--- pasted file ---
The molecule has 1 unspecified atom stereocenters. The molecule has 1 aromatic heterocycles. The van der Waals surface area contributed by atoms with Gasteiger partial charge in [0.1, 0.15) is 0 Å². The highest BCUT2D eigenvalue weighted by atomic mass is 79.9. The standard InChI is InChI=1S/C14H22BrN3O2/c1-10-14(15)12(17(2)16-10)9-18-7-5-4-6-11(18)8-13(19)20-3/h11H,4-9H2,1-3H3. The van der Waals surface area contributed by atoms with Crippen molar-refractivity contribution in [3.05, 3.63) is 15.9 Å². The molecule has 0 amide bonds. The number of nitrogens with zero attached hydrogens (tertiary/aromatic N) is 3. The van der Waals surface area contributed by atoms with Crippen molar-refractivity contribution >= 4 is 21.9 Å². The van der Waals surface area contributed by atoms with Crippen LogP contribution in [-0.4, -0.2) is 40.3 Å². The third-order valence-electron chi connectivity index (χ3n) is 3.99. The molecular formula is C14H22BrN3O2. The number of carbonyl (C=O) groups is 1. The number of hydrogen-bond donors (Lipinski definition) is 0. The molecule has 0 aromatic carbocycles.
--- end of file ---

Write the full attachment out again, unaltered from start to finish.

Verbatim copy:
The molecule has 1 unspecified atom stereocenters. The molecule has 1 aromatic heterocycles. The van der Waals surface area contributed by atoms with Gasteiger partial charge in [0.1, 0.15) is 0 Å². The highest BCUT2D eigenvalue weighted by atomic mass is 79.9. The standard InChI is InChI=1S/C14H22BrN3O2/c1-10-14(15)12(17(2)16-10)9-18-7-5-4-6-11(18)8-13(19)20-3/h11H,4-9H2,1-3H3. The van der Waals surface area contributed by atoms with Crippen molar-refractivity contribution in [3.05, 3.63) is 15.9 Å². The molecule has 0 amide bonds. The number of nitrogens with zero attached hydrogens (tertiary/aromatic N) is 3. The van der Waals surface area contributed by atoms with Crippen molar-refractivity contribution >= 4 is 21.9 Å². The van der Waals surface area contributed by atoms with Crippen LogP contribution in [-0.4, -0.2) is 40.3 Å². The third-order valence-electron chi connectivity index (χ3n) is 3.99. The molecular formula is C14H22BrN3O2. The number of carbonyl (C=O) groups is 1. The number of hydrogen-bond donors (Lipinski definition) is 0. The molecule has 0 aromatic carbocycles.